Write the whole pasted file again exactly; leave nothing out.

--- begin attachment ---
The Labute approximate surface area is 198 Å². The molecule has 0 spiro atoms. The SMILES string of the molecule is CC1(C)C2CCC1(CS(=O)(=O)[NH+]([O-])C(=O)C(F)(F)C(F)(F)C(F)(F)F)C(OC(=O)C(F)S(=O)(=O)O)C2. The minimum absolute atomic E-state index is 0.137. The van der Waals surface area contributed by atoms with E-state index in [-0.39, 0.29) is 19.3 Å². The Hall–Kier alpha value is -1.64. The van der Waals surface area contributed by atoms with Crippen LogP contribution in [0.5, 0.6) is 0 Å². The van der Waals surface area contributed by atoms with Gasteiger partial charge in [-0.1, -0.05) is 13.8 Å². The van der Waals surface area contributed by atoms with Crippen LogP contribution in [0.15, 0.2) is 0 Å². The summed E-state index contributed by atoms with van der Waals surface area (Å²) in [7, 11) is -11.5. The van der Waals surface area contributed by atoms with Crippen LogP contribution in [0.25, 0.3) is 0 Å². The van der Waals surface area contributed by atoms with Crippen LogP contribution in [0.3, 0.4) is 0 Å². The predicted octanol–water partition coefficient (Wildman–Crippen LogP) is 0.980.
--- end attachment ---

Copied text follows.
The Labute approximate surface area is 198 Å². The molecule has 0 spiro atoms. The SMILES string of the molecule is CC1(C)C2CCC1(CS(=O)(=O)[NH+]([O-])C(=O)C(F)(F)C(F)(F)C(F)(F)F)C(OC(=O)C(F)S(=O)(=O)O)C2. The minimum absolute atomic E-state index is 0.137. The van der Waals surface area contributed by atoms with E-state index in [-0.39, 0.29) is 19.3 Å². The Hall–Kier alpha value is -1.64. The van der Waals surface area contributed by atoms with Crippen LogP contribution in [0.5, 0.6) is 0 Å². The van der Waals surface area contributed by atoms with Gasteiger partial charge in [-0.1, -0.05) is 13.8 Å². The van der Waals surface area contributed by atoms with Crippen LogP contribution in [0.15, 0.2) is 0 Å². The summed E-state index contributed by atoms with van der Waals surface area (Å²) in [7, 11) is -11.5. The van der Waals surface area contributed by atoms with Crippen LogP contribution in [0.25, 0.3) is 0 Å². The van der Waals surface area contributed by atoms with Crippen LogP contribution in [0.3, 0.4) is 0 Å². The predicted octanol–water partition coefficient (Wildman–Crippen LogP) is 0.980.